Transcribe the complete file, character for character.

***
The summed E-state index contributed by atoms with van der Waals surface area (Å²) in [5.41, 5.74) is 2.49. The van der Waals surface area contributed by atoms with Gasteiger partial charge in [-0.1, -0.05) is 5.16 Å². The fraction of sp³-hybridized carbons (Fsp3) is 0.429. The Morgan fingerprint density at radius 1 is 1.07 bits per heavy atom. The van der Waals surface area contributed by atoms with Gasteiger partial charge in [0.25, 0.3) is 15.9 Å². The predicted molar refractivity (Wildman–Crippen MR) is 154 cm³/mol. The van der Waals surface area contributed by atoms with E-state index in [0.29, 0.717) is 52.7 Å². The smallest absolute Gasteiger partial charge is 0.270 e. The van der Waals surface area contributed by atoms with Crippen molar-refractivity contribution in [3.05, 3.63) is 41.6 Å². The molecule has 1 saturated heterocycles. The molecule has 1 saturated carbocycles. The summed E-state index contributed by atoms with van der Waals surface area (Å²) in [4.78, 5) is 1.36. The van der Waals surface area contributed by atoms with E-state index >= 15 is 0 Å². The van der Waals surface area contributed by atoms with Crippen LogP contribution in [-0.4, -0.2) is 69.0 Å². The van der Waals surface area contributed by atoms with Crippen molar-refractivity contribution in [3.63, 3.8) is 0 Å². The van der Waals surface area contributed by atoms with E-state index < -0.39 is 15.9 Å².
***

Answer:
The summed E-state index contributed by atoms with van der Waals surface area (Å²) in [5.41, 5.74) is 2.49. The van der Waals surface area contributed by atoms with Gasteiger partial charge in [-0.1, -0.05) is 5.16 Å². The fraction of sp³-hybridized carbons (Fsp3) is 0.429. The Morgan fingerprint density at radius 1 is 1.07 bits per heavy atom. The van der Waals surface area contributed by atoms with Gasteiger partial charge in [0.25, 0.3) is 15.9 Å². The predicted molar refractivity (Wildman–Crippen MR) is 154 cm³/mol. The van der Waals surface area contributed by atoms with E-state index in [0.29, 0.717) is 52.7 Å². The smallest absolute Gasteiger partial charge is 0.270 e. The van der Waals surface area contributed by atoms with Crippen molar-refractivity contribution in [3.05, 3.63) is 41.6 Å². The molecule has 1 saturated heterocycles. The molecule has 1 saturated carbocycles. The summed E-state index contributed by atoms with van der Waals surface area (Å²) in [4.78, 5) is 1.36. The van der Waals surface area contributed by atoms with E-state index >= 15 is 0 Å². The van der Waals surface area contributed by atoms with Crippen LogP contribution in [-0.4, -0.2) is 69.0 Å². The van der Waals surface area contributed by atoms with Crippen molar-refractivity contribution in [3.63, 3.8) is 0 Å². The van der Waals surface area contributed by atoms with E-state index < -0.39 is 15.9 Å².